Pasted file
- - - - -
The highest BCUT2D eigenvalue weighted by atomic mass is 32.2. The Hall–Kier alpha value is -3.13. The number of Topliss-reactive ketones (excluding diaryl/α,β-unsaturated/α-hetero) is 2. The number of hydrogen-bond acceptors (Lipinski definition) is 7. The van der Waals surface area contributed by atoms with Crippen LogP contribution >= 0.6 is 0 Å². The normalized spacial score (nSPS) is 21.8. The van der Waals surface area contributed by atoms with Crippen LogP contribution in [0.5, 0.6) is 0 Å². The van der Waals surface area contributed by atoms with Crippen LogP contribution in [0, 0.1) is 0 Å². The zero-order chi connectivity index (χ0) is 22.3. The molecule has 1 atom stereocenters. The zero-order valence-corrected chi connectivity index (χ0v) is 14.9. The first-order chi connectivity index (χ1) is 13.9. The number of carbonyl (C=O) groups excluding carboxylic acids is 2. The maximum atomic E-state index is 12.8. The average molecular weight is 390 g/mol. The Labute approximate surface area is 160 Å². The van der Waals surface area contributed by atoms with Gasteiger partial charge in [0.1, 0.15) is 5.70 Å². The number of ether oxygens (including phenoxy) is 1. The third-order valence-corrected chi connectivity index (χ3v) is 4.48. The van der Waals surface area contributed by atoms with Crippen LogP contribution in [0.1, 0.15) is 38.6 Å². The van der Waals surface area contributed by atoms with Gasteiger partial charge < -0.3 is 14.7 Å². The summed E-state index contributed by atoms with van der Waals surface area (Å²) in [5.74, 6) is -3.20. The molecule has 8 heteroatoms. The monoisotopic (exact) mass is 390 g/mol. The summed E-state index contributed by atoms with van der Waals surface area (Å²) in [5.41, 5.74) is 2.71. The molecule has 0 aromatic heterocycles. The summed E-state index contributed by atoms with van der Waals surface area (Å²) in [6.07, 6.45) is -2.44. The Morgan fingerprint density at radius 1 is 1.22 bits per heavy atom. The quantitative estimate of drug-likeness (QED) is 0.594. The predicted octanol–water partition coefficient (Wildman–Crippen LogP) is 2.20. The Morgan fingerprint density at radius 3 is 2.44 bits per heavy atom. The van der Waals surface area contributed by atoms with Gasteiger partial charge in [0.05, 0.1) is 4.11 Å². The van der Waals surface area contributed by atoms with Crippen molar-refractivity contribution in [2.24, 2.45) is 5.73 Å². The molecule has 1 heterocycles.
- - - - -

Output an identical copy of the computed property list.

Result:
The highest BCUT2D eigenvalue weighted by atomic mass is 32.2. The Hall–Kier alpha value is -3.13. The number of Topliss-reactive ketones (excluding diaryl/α,β-unsaturated/α-hetero) is 2. The number of hydrogen-bond acceptors (Lipinski definition) is 7. The van der Waals surface area contributed by atoms with Crippen LogP contribution >= 0.6 is 0 Å². The normalized spacial score (nSPS) is 21.8. The van der Waals surface area contributed by atoms with Crippen LogP contribution in [0.5, 0.6) is 0 Å². The van der Waals surface area contributed by atoms with Crippen LogP contribution in [0, 0.1) is 0 Å². The zero-order chi connectivity index (χ0) is 22.3. The molecule has 1 atom stereocenters. The zero-order valence-corrected chi connectivity index (χ0v) is 14.9. The first-order chi connectivity index (χ1) is 13.9. The number of carbonyl (C=O) groups excluding carboxylic acids is 2. The maximum atomic E-state index is 12.8. The average molecular weight is 390 g/mol. The Labute approximate surface area is 160 Å². The van der Waals surface area contributed by atoms with Gasteiger partial charge in [0.1, 0.15) is 5.70 Å². The number of ether oxygens (including phenoxy) is 1. The third-order valence-corrected chi connectivity index (χ3v) is 4.48. The van der Waals surface area contributed by atoms with Crippen LogP contribution in [0.1, 0.15) is 38.6 Å². The van der Waals surface area contributed by atoms with Gasteiger partial charge < -0.3 is 14.7 Å². The summed E-state index contributed by atoms with van der Waals surface area (Å²) in [5.74, 6) is -3.20. The molecule has 8 heteroatoms. The monoisotopic (exact) mass is 390 g/mol. The summed E-state index contributed by atoms with van der Waals surface area (Å²) in [5.41, 5.74) is 2.71. The molecule has 0 aromatic heterocycles. The summed E-state index contributed by atoms with van der Waals surface area (Å²) in [6.07, 6.45) is -2.44. The Morgan fingerprint density at radius 1 is 1.22 bits per heavy atom. The quantitative estimate of drug-likeness (QED) is 0.594. The predicted octanol–water partition coefficient (Wildman–Crippen LogP) is 2.20. The Morgan fingerprint density at radius 3 is 2.44 bits per heavy atom. The van der Waals surface area contributed by atoms with Gasteiger partial charge in [0.05, 0.1) is 4.11 Å². The van der Waals surface area contributed by atoms with Crippen molar-refractivity contribution in [2.24, 2.45) is 5.73 Å². The molecule has 1 heterocycles.